[Cfrg] Fwd: [TLS] Curve25519 in TLS and Additional Curves in TLS

Robert Ransom <rransom.8774@gmail.com> Thu, 23 January 2014 22:18 UTC

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Date: Thu, 23 Jan 2014 14:18:34 -0800
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From: Robert Ransom <rransom.8774@gmail.com>
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Subject: [Cfrg] Fwd: [TLS] Curve25519 in TLS and Additional Curves in TLS
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This is relevant to CFRG discussions as well, and I don't know whether
everyone on the CFRG list is also subscribed to the TLS list.

---------- Forwarded message ----------
From: Robert Ransom <rransom.8774@gmail.com>
Date: Thu, 23 Jan 2014 13:37:18 -0800
Subject: Re: [TLS] Curve25519 in TLS and Additional Curves in TLS
To: Manuel Pégourié-Gonnard <mpg@polarssl.org>
Cc: tls@ietf.org

On 1/23/14, Robert Ransom <rransom.8774@gmail.com> wrote:
> On 1/23/14, Manuel Pégourié-Gonnard <mpg@polarssl.org> wrote:
>> On 23/01/2014 02:17, Robert Ransom wrote:

>>> * If you do not add a leading point-format byte, there is no reason to
>>> specify the meaning of the high bit in this document.  If you do add a
>>> leading byte, you will have to choose in this document whether the
>>> sign bit is for the Edwards-form x coordinate or the Montgomery-form y
>>> coordinate.
>> Or we could add a leading byte now and say that the meaning of the msb is
>> not
>> defined yet an reserved for future use (which is what you suggest anyway,
>> IIUC).
>> Then a future document could update the meaning of this leading byte.
> I think that's easiest (provided that current implementations also
> accept 64-byte points and discard the second half; see below).

On further thought, there is a major technical benefit to sending
(either all of or a sign bit for) the Edwards-form x coordinate rather
than the Montgomery-form y coordinate.  Denoting the Montgomery-form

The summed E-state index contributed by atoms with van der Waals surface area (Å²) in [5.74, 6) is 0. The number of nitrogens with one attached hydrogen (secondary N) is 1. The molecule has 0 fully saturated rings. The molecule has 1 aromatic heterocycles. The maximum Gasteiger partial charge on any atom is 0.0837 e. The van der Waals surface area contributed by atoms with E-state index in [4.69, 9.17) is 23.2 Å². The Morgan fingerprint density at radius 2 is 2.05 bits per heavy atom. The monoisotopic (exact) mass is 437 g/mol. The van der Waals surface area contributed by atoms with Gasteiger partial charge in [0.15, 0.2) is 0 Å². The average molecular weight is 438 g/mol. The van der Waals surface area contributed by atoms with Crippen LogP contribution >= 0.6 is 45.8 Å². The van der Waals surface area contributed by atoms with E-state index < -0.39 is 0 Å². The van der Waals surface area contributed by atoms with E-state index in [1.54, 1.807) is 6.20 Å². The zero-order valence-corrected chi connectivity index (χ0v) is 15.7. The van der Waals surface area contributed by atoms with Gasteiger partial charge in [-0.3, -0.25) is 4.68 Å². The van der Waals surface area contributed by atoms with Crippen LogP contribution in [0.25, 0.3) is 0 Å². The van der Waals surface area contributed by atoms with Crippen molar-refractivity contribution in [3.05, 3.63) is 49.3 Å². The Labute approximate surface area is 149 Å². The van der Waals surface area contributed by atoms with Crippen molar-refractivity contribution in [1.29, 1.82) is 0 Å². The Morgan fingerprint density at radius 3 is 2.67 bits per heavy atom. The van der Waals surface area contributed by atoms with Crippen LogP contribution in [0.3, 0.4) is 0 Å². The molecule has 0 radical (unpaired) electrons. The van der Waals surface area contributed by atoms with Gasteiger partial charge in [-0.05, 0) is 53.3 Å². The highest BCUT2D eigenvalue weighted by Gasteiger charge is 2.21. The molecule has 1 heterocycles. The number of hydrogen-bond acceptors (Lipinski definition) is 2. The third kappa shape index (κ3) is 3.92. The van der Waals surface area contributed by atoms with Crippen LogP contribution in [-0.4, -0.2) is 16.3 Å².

point as (u, v) and the Edwards-form point as (x, y), the isomorphism
from Montgomery form to Edwards form computes x = 2 u/v, which is
undefined for the point of order 2 (Montgomery (0, 0)).

I think that issue, combined with the fact that implementations which
use the sign bit will almost certainly use Edwards form internally,
should rule out any use of a Montgomery-form y coordinate in any
current or future protocol.

Since Curve25519's coordinate field order is congruent to 5 mod 8,
there is no notion of ‘principal square root’, and thus no plausible
alternative to using the least significant bit of a coordinate as its
sign bit.  So there is only one likely choice of sign bit for
Curve25519 group elements, and that is the LSB of the Edwards-form x

Now that I'm not worried about what will eventually be chosen as the
sign bit, the only reason I can see to use a leading magic byte in the
point format is to distinguish ‘the sender did not compute the sign
bit of this point’ from ‘the sender computed the sign bit of this
point, and it is 0’.  I have previously suggested that distinguishing
those cases could be useful, but now I think mitigation of
implementation fingerprinting is more important -- I see no reason to
advertise whether an implementation computes the sign bit of its group
elements or not, even if an attacker could infer that piece of
information after a series of connections.

Robert Ransom